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Writing in the New York Times last April, Ross Douthat asserted that "religious common ground has all but disappeared" in America ("Divided by God," 4/7/12). In generations past, he argued, "the existence of a Christian center [had] helped bind a vast and teeming nation together," but this center no longer holds. In a nation as divided as ours is now, religious polarization is inescapable, as the presidential race has already manifested.
On the one hand are conservatives who fear that radical secularism will drivereligion out of the public square, and on the other are leftists who see the specter of theocracy rising with every utterance of someone like Rick Santorum. These fears are unlikely to be assuaged, says Douthat, because "America's churches are increasingly too institutionally weak, too fragmented and internally divided to bring people from different political persuasions together."
As I see it, notwithstanding Douthat's thesis that fragmentation characterizes the American religious landscape, there is hope for a strategic alliance, a way for us to embrace a common theme. It lies in a reawakening of our minds to our history, to the fact that the United States owes its origin and unique institutional qualities to religion, specifically, to the Judeo-Christian tradition.
We might remind ourselves, for instance, that John Winthrop compared those who fled religious persecution in England by coming to the New World with the exodus of the Jews from Pharaoh's Egypt. Or that Thomas Jefferson's foundation for declaring that "all men are created equal" comes from the Book of Genesis. Or that the separation of powers in the Constitution is based on the Augustinian supposition that evil and avarice must be countered with institutional checks and balances.
The Federalist Papers, written by Hamilton, Madison, and Jay, are filled with direct and indirect references to Original Sin, including the belief that "if men were angels" institutional sanctions on human behavior would be unnecessary. The founding of the new nation was premised upon a belief in God's will and in his righteous judgment. Examples of political motives being informed by religious ideas abound in our history.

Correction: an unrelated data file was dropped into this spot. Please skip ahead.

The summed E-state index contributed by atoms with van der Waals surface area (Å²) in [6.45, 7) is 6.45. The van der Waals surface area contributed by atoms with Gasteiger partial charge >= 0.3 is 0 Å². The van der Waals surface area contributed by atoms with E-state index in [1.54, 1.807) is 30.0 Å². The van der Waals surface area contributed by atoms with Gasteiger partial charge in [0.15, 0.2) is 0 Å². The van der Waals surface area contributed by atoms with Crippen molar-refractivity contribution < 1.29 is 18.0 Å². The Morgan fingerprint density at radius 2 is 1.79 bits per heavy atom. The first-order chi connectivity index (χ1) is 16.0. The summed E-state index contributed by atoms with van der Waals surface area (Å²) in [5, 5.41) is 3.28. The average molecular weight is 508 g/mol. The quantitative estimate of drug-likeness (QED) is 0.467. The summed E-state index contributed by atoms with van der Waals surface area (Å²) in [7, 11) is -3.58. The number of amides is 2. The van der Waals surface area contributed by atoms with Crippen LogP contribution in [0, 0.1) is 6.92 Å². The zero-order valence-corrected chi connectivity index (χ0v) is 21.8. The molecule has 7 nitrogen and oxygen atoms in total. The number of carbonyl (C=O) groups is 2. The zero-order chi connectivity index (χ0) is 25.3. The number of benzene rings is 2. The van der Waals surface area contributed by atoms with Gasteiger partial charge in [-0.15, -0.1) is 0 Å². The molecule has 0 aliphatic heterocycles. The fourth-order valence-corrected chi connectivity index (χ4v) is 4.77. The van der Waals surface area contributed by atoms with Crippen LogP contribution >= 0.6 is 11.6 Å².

Secularists who deny these antecedents undermine the unique history of the United States. "We the people" are religious to our historical core, and those who want to take God out of the Pledge of Allegiance or deny religiosity in our public events eviscerate the national heritage.
It seems to me that American history shows a foundational unity that transcends the present fragmentation to which Douthat accurately refers. Most significantly, a reliance on the religious ideas that led to the birth of the Union could serve to unify our diverse population. The key would be an effort to educate Americans about their religious past, specifically the biblical ideals that helped our forefathers establish the distinctive system of government we have.
Our Declaration of Independence refers to God-given inalienable rights. Since they are God-given, they cannot be removed by governments or by those intent on dictatorial authority. Students may read the words in the Declaration, but do they understand and imbibe the lesson?
That is our challenge: to educate Americans about the civic dimension of religious ideas. A foundation for freedom and democracy can be found in our history, as can the desire for unity, for the indivisible nation, that Lincoln fought to preserve. Our historical past can be harnessed as a vehicle for coming together through an understanding of our religious heritage. Yes, we are divided now, in part because our history is like a forgotten dream, but that might change if we recall the gifts that God gave the new nation. As Edmund Burke wrote: "People will not look forward to posterity, who never look backward to their ancestors." •
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